An Ordinal Response Model for the Control of Eucalyptus grandis Cut Stumps of Multiple Stem Origin

Broadfoot, Lynn Beresford (2000) An Ordinal Response Model for the Control of Eucalyptus grandis Cut Stumps of Multiple Stem Origin. MSc(R) thesis, University of Glasgow.

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It has been suggested that an effective predictor of the survival of Eucalyptus grandis cut stumps of multiple stem origin in trials using selected herbicide, may be found from measurements taken on the dimensions of the cut stumps (or stools). To examine this conjecture, data on stool diameter, sum of cut surface diameters and highest height of coppice growth was collected from 714 cut stumps during a study of cut stumps to assess the efficacy of five different types of herbicide in combination with three methods of application, carried out in the KwaZulu-Natal Midlands region of South Africa. Although the measurements were available they were not used in the final analysis of the trial. Little, Maxfield and Kritzenger (1997), found that those stumps treated with herbicide using a basal frill method of application were more efficient at killing stumps on the first and second applications. It was reported that there were no statistical differences between the herbicides. The work described in this thesis follows on from, and extends their analysis. By considering the continuous measurements of stool dimensions in addition to the treatment factors and modelling the total number of applications until a kill is achieved, as an ordinal response it was hoped to construct an accurate predictor of cut stump survival. In Chapter 1, an outline is given of the forestry background to the control of the Eucalyptus grandis cut-stumps problem, and the original KwaZulu-Natal experiment is more fully described. A resume of Little, Maxfield and Kritzenger's results follows. A preliminary examination of the data is described in Chapter 2. One outlier from the continuous variates was identified and changed to a more meaningful value. Stool diameter, sum of cut surface diameters and highest height were considered to be potential predictors of cut stumps survival because of varying degrees of linearity when plotted against the cumulative sample logits with stool diameter showing the strongest linear trend. More complicated functions of the continuous variates were assessed in the same way but with little success. One of the new variables was derived from stool diameter and sum of cut surface diameters to produce the ratio of the stool diameter to sum of cut surface diameters, by seeking to account for the poor performance of the cut surface method of application in cut-stumps of multiple stem origin. This poor performance is in contrast to the relatively largely successful results seen in trials of a similar nature on cut-stumps of single stem origin. No evidence was found from this sample that the ratio of stool diameter to the sum of cut surface diameters had a systematic effect on the total number of applications until a kill is achieved. However, for thoroughness and continuity this variable was assessed in a best subsets approach to selecting the best linear predictor in Chapter 4 and then later used in an additional analysis. This meant that there were 3 strong possible predictors for modelling the survival of cut-stumps in this study: stool diameter, highest height and sum of cut surface diameters. As a small proportion of the trial had been terminated before its completion the response contained some 29 missing values. The occurrence of missing values was scrutinised. The pattern of missing data appeared to be random. The present case is an example of the general polytomous data problem with 4 response categories (representing total number of applications until a tree stump is killed). So, in Chapter 3, approaches to ordinal response data in general use are discussed including the use of cumulative logit models. An outline of the benefits of using cumulative logit models for ordinal response data is given which leads to the presentation of the proportional odds model as a suitable model for analysing the cut-stump data. An introduction to generalised linear models is given with a close look, in the general case, at the estimation of parameters using the method of maximum likelihood. The likelihood functions for the multinomial distribution are derived in the final section. (Abstract shortened by ProQuest.).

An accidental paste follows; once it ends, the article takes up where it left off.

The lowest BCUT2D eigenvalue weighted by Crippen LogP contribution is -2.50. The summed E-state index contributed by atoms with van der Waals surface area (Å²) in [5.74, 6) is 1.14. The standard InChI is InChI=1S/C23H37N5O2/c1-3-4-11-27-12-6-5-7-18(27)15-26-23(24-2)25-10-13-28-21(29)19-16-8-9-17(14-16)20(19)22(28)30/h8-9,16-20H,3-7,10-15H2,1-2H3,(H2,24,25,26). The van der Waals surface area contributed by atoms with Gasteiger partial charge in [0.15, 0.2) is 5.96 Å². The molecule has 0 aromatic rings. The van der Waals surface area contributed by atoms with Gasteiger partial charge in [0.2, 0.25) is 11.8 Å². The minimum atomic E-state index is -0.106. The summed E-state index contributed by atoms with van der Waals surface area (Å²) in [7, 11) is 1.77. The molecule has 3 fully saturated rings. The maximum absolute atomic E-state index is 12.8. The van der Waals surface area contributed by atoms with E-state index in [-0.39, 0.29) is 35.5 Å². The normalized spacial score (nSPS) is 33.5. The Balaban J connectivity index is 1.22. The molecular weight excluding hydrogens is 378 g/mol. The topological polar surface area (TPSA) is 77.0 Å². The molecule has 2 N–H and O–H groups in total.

Item Type: Thesis (MSc(R))
Qualification Level: Masters
Additional Information: Adviser: Keith Little
Keywords: Statistics
Date of Award: 2000
Depositing User: Enlighten Team
Unique ID: glathesis:2000-76465
Copyright: Copyright of this thesis is held by the author.
Date Deposited: 19 Nov 2019 14:18
Last Modified: 19 Nov 2019 14:18

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